a study on Panic Disorder
The purpose of this study is to provide some information (pilot data) about whether the study drug, suvorexant, (1) affects levels of orexin in people with panic disorder, and (2) is associated with decreased panic symptoms in response to a carbon dioxide (CO2) challenge.
Hypocretins (orexins), a more recently identified class of pro-arousal neuropeptides, are synthesized by neurons in the lateral and posterior hypothalamus The main described orexins, orexin A (ORX A) and orexin B (ORX B), are both cleaved from a common precursor peptide, prepro-orexin. Orexin A, a 33 amino-acid residue peptide, appears to be conserved across many mammalian species. Orexin B contains 28 amino acids. Orexins promote a variety of behaviors including alertness, vigilance, locomotion, fight-flight responses, and feeding. The physiological effects of the orexins are mediated via 2 G-protein coupled receptors, ORX1 and ORX2. Orexin A binds with greater affinity to the ORX1 receptor, while orexin A and B bind with similar affinity to the ORX2 receptor.
Orexins and Animal Fear Models
Orexins have been implicated in anxiogenesis in some animal fear models. For example, central (icv) injection of orexin A in mice induced anxiety-like responses in the light-dark exploration test and elevated plus maze.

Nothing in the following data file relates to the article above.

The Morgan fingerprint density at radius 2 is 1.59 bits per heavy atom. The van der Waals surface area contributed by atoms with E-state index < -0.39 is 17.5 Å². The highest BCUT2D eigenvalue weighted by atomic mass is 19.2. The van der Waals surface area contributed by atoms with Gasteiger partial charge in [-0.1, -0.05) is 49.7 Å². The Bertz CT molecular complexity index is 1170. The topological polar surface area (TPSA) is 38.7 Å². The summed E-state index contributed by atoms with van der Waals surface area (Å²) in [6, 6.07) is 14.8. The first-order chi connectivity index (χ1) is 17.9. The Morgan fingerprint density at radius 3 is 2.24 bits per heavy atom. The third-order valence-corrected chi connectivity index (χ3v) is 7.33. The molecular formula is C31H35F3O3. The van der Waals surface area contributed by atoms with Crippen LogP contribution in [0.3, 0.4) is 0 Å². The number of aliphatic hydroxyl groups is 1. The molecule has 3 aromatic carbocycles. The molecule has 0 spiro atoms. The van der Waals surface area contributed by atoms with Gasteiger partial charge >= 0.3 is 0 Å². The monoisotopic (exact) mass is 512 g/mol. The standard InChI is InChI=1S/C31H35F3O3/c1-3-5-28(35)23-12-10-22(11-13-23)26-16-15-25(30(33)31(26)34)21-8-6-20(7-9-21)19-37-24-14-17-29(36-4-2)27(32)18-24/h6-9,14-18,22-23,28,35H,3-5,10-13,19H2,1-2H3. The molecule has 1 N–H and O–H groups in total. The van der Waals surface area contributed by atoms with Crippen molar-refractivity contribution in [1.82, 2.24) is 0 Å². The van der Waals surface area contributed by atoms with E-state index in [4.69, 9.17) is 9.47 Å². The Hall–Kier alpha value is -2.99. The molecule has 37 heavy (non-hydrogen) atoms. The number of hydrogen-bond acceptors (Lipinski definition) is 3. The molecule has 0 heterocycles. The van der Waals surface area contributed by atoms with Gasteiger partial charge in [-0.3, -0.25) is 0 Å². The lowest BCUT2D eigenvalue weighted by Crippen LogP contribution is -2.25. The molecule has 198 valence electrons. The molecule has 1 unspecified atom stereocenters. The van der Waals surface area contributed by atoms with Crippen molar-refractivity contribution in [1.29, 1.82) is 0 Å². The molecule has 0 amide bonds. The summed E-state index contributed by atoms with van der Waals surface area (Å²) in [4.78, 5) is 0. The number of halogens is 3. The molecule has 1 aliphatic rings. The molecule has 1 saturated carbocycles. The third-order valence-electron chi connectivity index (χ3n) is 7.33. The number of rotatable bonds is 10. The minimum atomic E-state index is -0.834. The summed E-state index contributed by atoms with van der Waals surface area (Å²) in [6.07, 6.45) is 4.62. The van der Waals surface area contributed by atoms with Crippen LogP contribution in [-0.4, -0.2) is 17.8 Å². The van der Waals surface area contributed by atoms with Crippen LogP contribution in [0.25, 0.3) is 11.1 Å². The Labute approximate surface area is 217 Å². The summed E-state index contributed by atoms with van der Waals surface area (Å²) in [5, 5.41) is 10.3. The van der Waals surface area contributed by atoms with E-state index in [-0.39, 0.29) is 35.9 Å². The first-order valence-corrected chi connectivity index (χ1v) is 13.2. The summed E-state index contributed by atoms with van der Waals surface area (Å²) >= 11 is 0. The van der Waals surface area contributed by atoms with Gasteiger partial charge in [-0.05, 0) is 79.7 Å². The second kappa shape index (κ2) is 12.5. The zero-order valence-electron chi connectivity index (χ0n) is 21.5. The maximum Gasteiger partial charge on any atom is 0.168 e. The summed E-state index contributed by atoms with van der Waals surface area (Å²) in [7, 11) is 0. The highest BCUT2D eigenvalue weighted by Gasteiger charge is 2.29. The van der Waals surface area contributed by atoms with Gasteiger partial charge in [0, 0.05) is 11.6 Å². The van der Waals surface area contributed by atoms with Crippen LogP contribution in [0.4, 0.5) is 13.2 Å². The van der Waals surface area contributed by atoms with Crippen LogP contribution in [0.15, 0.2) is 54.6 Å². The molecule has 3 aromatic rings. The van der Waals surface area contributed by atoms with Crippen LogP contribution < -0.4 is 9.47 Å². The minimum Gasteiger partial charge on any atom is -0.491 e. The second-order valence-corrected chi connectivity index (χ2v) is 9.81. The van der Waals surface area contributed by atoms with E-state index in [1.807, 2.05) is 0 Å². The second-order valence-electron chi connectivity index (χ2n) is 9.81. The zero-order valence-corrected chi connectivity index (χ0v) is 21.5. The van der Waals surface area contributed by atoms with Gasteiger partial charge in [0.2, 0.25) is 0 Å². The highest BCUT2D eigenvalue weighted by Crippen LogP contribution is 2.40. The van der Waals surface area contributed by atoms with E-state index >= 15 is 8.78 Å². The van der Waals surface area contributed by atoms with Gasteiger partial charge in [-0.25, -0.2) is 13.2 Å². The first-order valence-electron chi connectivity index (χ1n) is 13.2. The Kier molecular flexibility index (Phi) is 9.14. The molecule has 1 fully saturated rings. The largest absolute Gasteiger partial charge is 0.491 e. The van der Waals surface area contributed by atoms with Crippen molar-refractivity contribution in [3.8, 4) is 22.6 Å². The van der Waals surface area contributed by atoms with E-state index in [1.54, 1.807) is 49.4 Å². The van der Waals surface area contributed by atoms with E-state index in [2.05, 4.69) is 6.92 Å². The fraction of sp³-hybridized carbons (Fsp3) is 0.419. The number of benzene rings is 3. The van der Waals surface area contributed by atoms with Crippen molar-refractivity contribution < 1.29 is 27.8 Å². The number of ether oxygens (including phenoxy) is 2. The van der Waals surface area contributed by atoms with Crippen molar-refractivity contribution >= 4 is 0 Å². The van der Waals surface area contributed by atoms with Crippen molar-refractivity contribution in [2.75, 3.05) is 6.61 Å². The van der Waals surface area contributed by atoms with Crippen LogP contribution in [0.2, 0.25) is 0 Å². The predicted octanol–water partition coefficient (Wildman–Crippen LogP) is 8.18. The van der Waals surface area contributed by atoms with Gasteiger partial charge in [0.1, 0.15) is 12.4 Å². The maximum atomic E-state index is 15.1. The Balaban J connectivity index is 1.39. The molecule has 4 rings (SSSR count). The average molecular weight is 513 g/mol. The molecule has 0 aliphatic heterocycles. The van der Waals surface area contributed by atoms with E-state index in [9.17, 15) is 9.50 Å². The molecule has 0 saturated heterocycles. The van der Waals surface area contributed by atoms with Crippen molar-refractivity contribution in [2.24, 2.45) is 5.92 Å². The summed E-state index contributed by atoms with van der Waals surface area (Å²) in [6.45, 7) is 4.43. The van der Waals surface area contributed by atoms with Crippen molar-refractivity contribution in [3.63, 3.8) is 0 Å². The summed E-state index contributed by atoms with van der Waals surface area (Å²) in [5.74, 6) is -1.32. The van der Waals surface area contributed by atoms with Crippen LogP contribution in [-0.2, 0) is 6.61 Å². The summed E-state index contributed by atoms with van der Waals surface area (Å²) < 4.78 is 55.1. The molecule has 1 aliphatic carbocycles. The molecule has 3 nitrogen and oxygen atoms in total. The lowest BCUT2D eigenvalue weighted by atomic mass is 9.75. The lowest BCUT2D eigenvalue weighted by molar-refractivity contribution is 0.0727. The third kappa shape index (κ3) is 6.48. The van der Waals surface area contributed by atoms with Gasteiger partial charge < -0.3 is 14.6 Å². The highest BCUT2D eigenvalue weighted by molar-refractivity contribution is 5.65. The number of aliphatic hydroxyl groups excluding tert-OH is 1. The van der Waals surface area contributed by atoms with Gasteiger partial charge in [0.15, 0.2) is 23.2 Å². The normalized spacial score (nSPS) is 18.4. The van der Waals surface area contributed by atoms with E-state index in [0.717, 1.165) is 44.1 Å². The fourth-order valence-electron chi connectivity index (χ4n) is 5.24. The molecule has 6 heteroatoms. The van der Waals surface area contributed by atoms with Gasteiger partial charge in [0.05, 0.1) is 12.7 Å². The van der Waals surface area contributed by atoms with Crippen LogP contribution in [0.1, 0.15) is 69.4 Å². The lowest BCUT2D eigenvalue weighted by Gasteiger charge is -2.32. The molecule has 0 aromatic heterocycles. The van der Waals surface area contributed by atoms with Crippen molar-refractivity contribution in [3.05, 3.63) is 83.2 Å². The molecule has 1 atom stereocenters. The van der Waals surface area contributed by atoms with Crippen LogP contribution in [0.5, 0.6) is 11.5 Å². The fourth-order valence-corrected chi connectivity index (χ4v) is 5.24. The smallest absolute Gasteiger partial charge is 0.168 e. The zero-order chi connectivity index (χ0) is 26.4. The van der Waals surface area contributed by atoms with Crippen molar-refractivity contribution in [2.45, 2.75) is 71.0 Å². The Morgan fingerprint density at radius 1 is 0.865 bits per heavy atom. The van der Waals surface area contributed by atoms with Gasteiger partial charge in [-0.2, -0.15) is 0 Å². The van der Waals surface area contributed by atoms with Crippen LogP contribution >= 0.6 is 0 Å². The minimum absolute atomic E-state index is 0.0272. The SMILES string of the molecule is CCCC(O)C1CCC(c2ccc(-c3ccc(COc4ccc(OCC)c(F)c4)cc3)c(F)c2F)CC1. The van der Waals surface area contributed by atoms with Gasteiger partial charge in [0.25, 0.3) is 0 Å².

Using an established, γ-aminobutyric acid (GABA)-deficit, rodent model of panic-vulnerability, the investigators' Indiana University preclinical anxiety collaborators provoked a panic-like response in rodents with an anxiogenic sodium lactate (NaLac) infusion, which response was blunted following either site-specific orexin (ORX) gene silencing or systemic pretreatment with an ORX1 antagonist.
In addition, ORX neurons (peptidergic neurons in the lateral hypothalamus) were shown, in turn, to stimulate discrete efferent sites within an emotional network (e.g., bed nucleus of the stria terminalis) to elicit specific behavioral components of the panic-response following sodium lactate. Taken together, these results support the concept that ORX hypersecretion or ORX neuronal overactivity could also be present in human panic disorder (PD).
Orexins' Emerging Role in Human Anxiogenesis / Panicogenesis
Similar to the NaLac model animals, humans with PD have been reported to have cortical and subcortical GABA deficits. If these GABA deficits also extend to impairment of GABAergic inhibition of dorsomedial hypothalamus (DMH) ORX neurons in PD patients, as predicted by the NaLac animal model, they may result in ORX hypersecretion, increased sympathetic activation, and panicogenesis.
There have been few clinical studies of ORX metabolism or function in human anxiety populations. However, recently generated human pilot data in the principal investigator's (PI's) lab, studying the effects of a well-documented anxiogenic stimulus (35% CO2 inhalation) on behavioral, physiological, and biochemical (plasma ORX A; assayed by a standard radioimmunoassays [RIA] kit) measures, in 1 PD patient and 2 healthy volunteers. In this paradigm, the PD patient had a mild panic episode associated with marked early elevations in plasma ORX levels, relative to the volunteers who had minimal anxiety, consistent with a role for ORX in the initiation or elaboration of the human panic response.
It was also demonstrated that, in contrast to human subjects without any axis I psychiatric disorder or with depression alone without panic, only subjects who had high panic scores but no depression had significantly elevated ORX levels in the cerebrospinal fluid (CSF).